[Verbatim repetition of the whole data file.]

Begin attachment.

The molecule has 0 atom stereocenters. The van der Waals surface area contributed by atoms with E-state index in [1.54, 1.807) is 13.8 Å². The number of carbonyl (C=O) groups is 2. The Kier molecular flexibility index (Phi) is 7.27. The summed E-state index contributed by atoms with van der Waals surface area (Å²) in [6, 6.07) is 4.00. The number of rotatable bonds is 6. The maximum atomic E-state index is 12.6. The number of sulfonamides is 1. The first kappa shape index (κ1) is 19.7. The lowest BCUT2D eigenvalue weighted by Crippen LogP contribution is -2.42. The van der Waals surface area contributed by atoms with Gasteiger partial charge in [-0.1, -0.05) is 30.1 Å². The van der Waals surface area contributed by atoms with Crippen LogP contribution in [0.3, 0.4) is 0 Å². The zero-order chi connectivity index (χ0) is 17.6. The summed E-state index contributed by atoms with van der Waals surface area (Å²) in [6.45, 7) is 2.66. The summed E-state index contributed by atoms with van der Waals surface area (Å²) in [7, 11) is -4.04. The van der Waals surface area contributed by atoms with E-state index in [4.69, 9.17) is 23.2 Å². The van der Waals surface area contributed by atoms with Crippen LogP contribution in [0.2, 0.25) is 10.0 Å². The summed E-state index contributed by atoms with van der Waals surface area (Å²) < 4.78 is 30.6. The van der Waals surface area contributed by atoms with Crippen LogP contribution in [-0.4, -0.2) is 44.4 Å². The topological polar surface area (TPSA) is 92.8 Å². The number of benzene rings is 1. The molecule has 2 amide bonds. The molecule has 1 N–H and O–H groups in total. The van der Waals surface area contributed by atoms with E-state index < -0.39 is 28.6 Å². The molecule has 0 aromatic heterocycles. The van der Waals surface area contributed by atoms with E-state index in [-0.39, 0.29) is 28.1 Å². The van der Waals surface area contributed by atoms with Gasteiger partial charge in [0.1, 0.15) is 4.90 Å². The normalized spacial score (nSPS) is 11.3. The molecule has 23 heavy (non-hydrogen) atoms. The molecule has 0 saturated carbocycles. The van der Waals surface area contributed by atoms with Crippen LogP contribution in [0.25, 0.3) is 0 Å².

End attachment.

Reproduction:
The molecule has 0 atom stereocenters. The van der Waals surface area contributed by atoms with E-state index in [1.54, 1.807) is 13.8 Å². The number of carbonyl (C=O) groups is 2. The Kier molecular flexibility index (Phi) is 7.27. The summed E-state index contributed by atoms with van der Waals surface area (Å²) in [6, 6.07) is 4.00. The number of rotatable bonds is 6. The maximum atomic E-state index is 12.6. The number of sulfonamides is 1. The first kappa shape index (κ1) is 19.7. The lowest BCUT2D eigenvalue weighted by Crippen LogP contribution is -2.42. The van der Waals surface area contributed by atoms with Gasteiger partial charge in [-0.1, -0.05) is 30.1 Å². The van der Waals surface area contributed by atoms with Crippen LogP contribution in [0.3, 0.4) is 0 Å². The zero-order chi connectivity index (χ0) is 17.6. The summed E-state index contributed by atoms with van der Waals surface area (Å²) in [6.45, 7) is 2.66. The summed E-state index contributed by atoms with van der Waals surface area (Å²) in [7, 11) is -4.04. The van der Waals surface area contributed by atoms with E-state index in [4.69, 9.17) is 23.2 Å². The van der Waals surface area contributed by atoms with Crippen LogP contribution in [0.2, 0.25) is 10.0 Å². The summed E-state index contributed by atoms with van der Waals surface area (Å²) < 4.78 is 30.6. The van der Waals surface area contributed by atoms with Crippen LogP contribution in [-0.4, -0.2) is 44.4 Å². The topological polar surface area (TPSA) is 92.8 Å². The number of benzene rings is 1. The molecule has 2 amide bonds. The molecule has 1 N–H and O–H groups in total. The van der Waals surface area contributed by atoms with E-state index < -0.39 is 28.6 Å². The molecule has 0 aromatic heterocycles. The van der Waals surface area contributed by atoms with E-state index in [-0.39, 0.29) is 28.1 Å². The van der Waals surface area contributed by atoms with Gasteiger partial charge in [0.1, 0.15) is 4.90 Å². The normalized spacial score (nSPS) is 11.3. The molecule has 23 heavy (non-hydrogen) atoms. The molecule has 0 saturated carbocycles. The van der Waals surface area contributed by atoms with Crippen LogP contribution in [0.25, 0.3) is 0 Å².